“Quilt Voices Program”
Carroll County Times article for 5 March 1995
by Jay A. Graybeal
In observance of Women’s History Month, the Historical Society of Carroll County will present a theatrical program “Quilt Voices” which explores the lives of mid-19th-century middle-class women. The program will be held at 7:30 p.m. on Thursday, March 30th at the Society’s Shriver-Weybright Auditorium, 210 E. Main St., Westminster. An introductory statement provides the history of this innovative program.
This dramatic performance evolved from the research completed last year in preparation for the exhibit on Baltimore Album Quilts at the Maryland Historical Society. This research was intended to tell us about the lives of Baltimore women in the 1850’s, the era when local women made their spectacular Album Quilts.
The research involved months of reading numerous diaries and letters from the Manuscripts Division of the Library at the MHS to learn first hand what life was like for middle-class women. It was this group who were sufficiently educated to write diaries and who had the leisure time for such a pursuit. Additionally, recipe books, behavior manuals, women’s magazines, newspapers and other literature written for women before the Civil War, also part of the library’s collection, significantly expanded our understanding of the expectations placed on women at the time.
It became clear as the research progressed that these words, written by and for women, spoke so beautifully and effectively about their lives that the quotations should be used in a project which could extend our newly discovered understanding of middle class Baltimore women’s lives to a wide audience throughout the State. The result, “Quilt voices”, is a remarkably entertaining, yet informative program which contrasts the “ideal of true womanhood” with the often grim realities of mid-19th century life.
The MHS and other history museums rarely use theatre or dramas to interpret history so we are especially pleased to use this medium to broaden understanding of both a period of history and, more importantly, of the half of the population sometimes overlooked by history, that is women. In addition to this performance, the actors will take the show to about 14 sites around the State over the next year.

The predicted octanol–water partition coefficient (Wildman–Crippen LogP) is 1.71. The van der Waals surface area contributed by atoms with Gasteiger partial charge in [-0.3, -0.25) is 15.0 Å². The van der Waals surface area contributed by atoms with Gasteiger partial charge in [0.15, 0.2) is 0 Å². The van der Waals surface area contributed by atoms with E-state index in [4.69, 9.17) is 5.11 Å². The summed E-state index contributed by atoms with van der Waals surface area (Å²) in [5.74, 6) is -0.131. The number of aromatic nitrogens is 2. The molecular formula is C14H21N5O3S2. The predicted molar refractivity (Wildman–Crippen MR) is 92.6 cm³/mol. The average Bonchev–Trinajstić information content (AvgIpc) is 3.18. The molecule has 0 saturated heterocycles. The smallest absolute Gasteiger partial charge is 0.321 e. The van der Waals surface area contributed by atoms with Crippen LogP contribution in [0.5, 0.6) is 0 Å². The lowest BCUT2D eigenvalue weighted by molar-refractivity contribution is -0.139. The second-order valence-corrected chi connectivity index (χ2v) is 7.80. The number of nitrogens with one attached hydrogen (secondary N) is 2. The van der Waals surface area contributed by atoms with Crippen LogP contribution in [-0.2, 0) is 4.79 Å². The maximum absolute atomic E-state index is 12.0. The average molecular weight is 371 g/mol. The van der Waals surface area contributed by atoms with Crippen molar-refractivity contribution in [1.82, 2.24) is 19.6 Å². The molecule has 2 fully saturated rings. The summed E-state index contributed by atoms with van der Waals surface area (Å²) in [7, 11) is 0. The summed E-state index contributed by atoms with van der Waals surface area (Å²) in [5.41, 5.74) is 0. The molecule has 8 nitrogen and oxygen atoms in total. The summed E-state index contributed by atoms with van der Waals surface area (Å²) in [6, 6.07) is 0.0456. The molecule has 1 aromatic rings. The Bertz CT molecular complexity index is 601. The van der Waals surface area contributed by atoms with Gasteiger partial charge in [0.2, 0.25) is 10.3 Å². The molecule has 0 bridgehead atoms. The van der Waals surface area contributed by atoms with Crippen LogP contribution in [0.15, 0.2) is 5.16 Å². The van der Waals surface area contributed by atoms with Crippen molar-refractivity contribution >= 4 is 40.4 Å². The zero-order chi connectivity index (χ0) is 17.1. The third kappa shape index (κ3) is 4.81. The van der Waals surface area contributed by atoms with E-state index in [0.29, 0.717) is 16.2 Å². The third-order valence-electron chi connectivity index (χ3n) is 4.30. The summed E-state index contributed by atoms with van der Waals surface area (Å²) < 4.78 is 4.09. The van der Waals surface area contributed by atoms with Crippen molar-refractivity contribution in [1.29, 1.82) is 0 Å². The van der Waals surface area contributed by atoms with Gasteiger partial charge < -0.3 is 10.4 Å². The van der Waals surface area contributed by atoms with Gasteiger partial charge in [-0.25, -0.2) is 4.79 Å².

The script was written by Emmy award winning scriptwriter, Helen Jean Burn, professor at Towson State University. Her script uses the actual words of 1850’s women taken from their letters and diaries and other literature published at that time. Only the words spoken by the “Historian” who sets a scene or provides some historical background are “new” words.
The director is Richard Pilcher, who serves on the faculty at the Baltimore School for the Arts. The actors are freelance performers from the Baltimore area. The dramatic readings will be performed by professional actresses Harriet Lynn, Natalie Smith and Nancy Krebs.
Harriet Lynn has performed in national Broadway companies, regional theatre, television, radio and film, including a featured role with Ginger Rogers and Betty Grable in “Hello Dolly”. Locally she has appeared on MPT’s “Crabs”, in Center Stage’s Young People’s Theatre and as an artist-in-residence with the Maryland Arts Council.
Natalie Smith has performed with a number of summer stock, repertory companies and dinner theatres, including Allenberry Playhouse, Actors Ensemble and Main Stage Repertory. She teaches musical theatre at Peabody Preparatory School and administers outreach programs at Baltimore School for the Arts.
Nancy Krebs is a professional actor-singer with experience in television and regional theatres throughout the country, notably Center Stage, Alaska Repertory Theatre and Meadowbrook. She teaches Voice and Musical Theatre at the Baltimore School for the Arts.
The program was developed by the Maryland Historical Society with funding from the Maryland Humanities Council. Admission is free and refreshments will be served after the program.
|Photo Caption:||Nancy Krebs, Natalie Smith and Harriet Lynn will perform “Quilt Voices”, a program which presents dramatic readings from mid-19th-century middle-class women’s diaries, letters and literature. The readings will reveal how women dealt with issues such as childbirth, death, health and disease, education, morals, friendship, celebrations and church as the center of social life. Courtesy of the Maryland Historical Society.|